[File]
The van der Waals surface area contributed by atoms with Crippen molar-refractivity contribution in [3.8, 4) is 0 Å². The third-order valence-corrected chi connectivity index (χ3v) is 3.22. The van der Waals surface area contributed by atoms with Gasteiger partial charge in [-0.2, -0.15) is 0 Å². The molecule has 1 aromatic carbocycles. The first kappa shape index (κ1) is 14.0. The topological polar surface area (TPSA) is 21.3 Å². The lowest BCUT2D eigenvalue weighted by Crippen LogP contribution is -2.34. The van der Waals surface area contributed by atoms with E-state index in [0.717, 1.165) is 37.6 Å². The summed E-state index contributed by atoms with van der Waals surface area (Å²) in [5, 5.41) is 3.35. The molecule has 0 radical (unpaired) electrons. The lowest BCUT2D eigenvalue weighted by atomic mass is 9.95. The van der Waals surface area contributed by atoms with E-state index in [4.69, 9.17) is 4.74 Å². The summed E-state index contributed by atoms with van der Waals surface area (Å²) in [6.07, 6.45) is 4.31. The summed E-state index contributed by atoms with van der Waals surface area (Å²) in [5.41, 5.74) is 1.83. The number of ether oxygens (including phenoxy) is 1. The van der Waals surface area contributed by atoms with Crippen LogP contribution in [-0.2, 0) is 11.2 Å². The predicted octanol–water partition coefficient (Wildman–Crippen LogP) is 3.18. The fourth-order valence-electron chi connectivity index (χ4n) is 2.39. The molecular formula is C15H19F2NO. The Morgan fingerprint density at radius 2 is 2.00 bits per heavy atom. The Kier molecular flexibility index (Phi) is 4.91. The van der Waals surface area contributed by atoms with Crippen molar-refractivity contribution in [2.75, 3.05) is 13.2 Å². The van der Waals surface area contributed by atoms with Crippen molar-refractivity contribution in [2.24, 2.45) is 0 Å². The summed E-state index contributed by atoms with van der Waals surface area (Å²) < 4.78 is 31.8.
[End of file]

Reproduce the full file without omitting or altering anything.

The van der Waals surface area contributed by atoms with Crippen molar-refractivity contribution in [3.8, 4) is 0 Å². The third-order valence-corrected chi connectivity index (χ3v) is 3.22. The van der Waals surface area contributed by atoms with Gasteiger partial charge in [-0.2, -0.15) is 0 Å². The molecule has 1 aromatic carbocycles. The first kappa shape index (κ1) is 14.0. The topological polar surface area (TPSA) is 21.3 Å². The lowest BCUT2D eigenvalue weighted by Crippen LogP contribution is -2.34. The van der Waals surface area contributed by atoms with E-state index in [0.717, 1.165) is 37.6 Å². The summed E-state index contributed by atoms with van der Waals surface area (Å²) in [5, 5.41) is 3.35. The molecule has 0 radical (unpaired) electrons. The lowest BCUT2D eigenvalue weighted by atomic mass is 9.95. The van der Waals surface area contributed by atoms with E-state index in [4.69, 9.17) is 4.74 Å². The summed E-state index contributed by atoms with van der Waals surface area (Å²) in [6.07, 6.45) is 4.31. The summed E-state index contributed by atoms with van der Waals surface area (Å²) in [5.41, 5.74) is 1.83. The number of ether oxygens (including phenoxy) is 1. The van der Waals surface area contributed by atoms with Crippen LogP contribution in [-0.2, 0) is 11.2 Å². The predicted octanol–water partition coefficient (Wildman–Crippen LogP) is 3.18. The fourth-order valence-electron chi connectivity index (χ4n) is 2.39. The molecular formula is C15H19F2NO. The Morgan fingerprint density at radius 2 is 2.00 bits per heavy atom. The Kier molecular flexibility index (Phi) is 4.91. The van der Waals surface area contributed by atoms with Crippen molar-refractivity contribution in [2.75, 3.05) is 13.2 Å². The van der Waals surface area contributed by atoms with Crippen molar-refractivity contribution in [2.24, 2.45) is 0 Å². The summed E-state index contributed by atoms with van der Waals surface area (Å²) < 4.78 is 31.8.